He stayed with this battery throughout his service until wounded in 1918, completing the war as a corporal and carrying out the roles of a horse minder, gunner and orderly to his battery CO. However, his primary fighting role was to work as part of the range-finding and gun direction team. The whole brigade was able to move at short notice – all guns, ammunition and equipment wagons were horse drawn, so that as the infantry front line moved, its artillery support moved with it.
George spent four years on various campaigns on the Western Front including the battles of the Somme, Ypres and Passchendaele, with three short periods of leave back home. Just two months before the end of the war when the fighting was at its height near Arras, he was injured. Shells were bursting all around them and, as he was putting his water bottle back after giving a dying Canadian soldier a drink, a piece of shrapnel hit his chest. However, with his pocket Bible safely in his breast pocket, it was deflected and his bicep was removed rather than his heart. (The tissue-like paper of the Bible was fused into a solid mass by the heat of the metal). He was subsequently shipped back to England and spent several months recuperating in hospital pondering his future.
Back in the spring of 1915, George became his major’s orderly and he regularly passed through the village of Brielen in Belgium en route to the Divisional HQ.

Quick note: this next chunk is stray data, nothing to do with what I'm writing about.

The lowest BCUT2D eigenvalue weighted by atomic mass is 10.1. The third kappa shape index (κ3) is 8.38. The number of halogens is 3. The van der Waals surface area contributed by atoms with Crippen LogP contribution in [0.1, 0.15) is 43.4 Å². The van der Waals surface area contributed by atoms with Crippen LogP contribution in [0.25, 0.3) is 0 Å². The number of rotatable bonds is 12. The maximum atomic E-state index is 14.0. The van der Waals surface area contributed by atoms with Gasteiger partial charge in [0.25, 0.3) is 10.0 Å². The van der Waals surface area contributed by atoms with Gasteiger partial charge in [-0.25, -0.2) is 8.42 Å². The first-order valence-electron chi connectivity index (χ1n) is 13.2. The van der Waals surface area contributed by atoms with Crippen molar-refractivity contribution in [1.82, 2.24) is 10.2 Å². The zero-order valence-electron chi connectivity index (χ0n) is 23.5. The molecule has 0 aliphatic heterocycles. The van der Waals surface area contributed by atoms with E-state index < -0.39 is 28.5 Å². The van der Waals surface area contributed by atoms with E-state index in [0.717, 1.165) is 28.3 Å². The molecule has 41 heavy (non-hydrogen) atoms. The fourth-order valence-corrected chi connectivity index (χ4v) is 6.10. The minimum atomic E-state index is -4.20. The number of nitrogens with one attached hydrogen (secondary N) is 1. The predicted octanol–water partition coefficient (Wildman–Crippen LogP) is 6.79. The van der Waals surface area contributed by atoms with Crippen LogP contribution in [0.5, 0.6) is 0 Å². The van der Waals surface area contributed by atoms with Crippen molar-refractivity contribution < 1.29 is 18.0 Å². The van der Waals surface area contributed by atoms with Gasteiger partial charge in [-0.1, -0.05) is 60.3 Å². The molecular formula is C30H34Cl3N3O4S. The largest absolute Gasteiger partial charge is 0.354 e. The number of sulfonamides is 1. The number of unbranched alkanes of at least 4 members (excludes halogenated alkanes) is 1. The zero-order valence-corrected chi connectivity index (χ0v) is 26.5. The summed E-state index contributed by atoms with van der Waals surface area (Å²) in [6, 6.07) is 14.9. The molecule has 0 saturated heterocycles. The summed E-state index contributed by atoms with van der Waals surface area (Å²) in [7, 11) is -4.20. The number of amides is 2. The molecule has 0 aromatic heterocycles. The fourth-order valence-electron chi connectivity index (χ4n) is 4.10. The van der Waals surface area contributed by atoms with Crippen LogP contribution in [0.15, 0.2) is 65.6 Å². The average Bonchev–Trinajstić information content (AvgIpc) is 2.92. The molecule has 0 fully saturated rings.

Amongst the few villagers still there, a girl called Marthe caught his eye. She was apparently a model of domesticity, a bright and capable girl and who, along with her grandmother, Lucie, provided a brief “home from home” for the soldiers. They would supply coffee, clean clothes and maybe a chair by the fire, a welcome respite from the horrors of the battlefield. George was a reticent suitor but eventually was credited with “being in love” and they began to correspond. (Initially, this was achieved by giving their mail to soldiers passing to and from the front). Later in 1915, following the advice of the troops and a predicted over-run of the village, Marthe and her grandmother managed to leave Belgium and they emigrated to New York via Bordeaux. Despite keeping in touch for the Duration, at the end of the War George decided he had a higher calling and went to a theological college to study, telling Marthe that he couldn’t marry her.
After two years he decided that, after all, perhaps he could, and luckily for him, she was still waiting for him. He went to New York in 1921 on the SS Saxonia and records show that Marthe R Assel was married to George Henry Gladwell on 27th October 1923 in Manhattan. George and Marthe made their home in New York but they did come across by sea for four holidays during the 1930s and 50s and stayed with Bonar at his house. He died in Manhattan on 1st October 1965 aged 71.
Marthe died in Manhattan seventeen years later on 1st May 1982 aged 91.
George’s account of the first month of the War follows this introduction to coincide with the anniversary of 4th August 1914.
|TABLE OF CONTENTS (requires PDF reader)|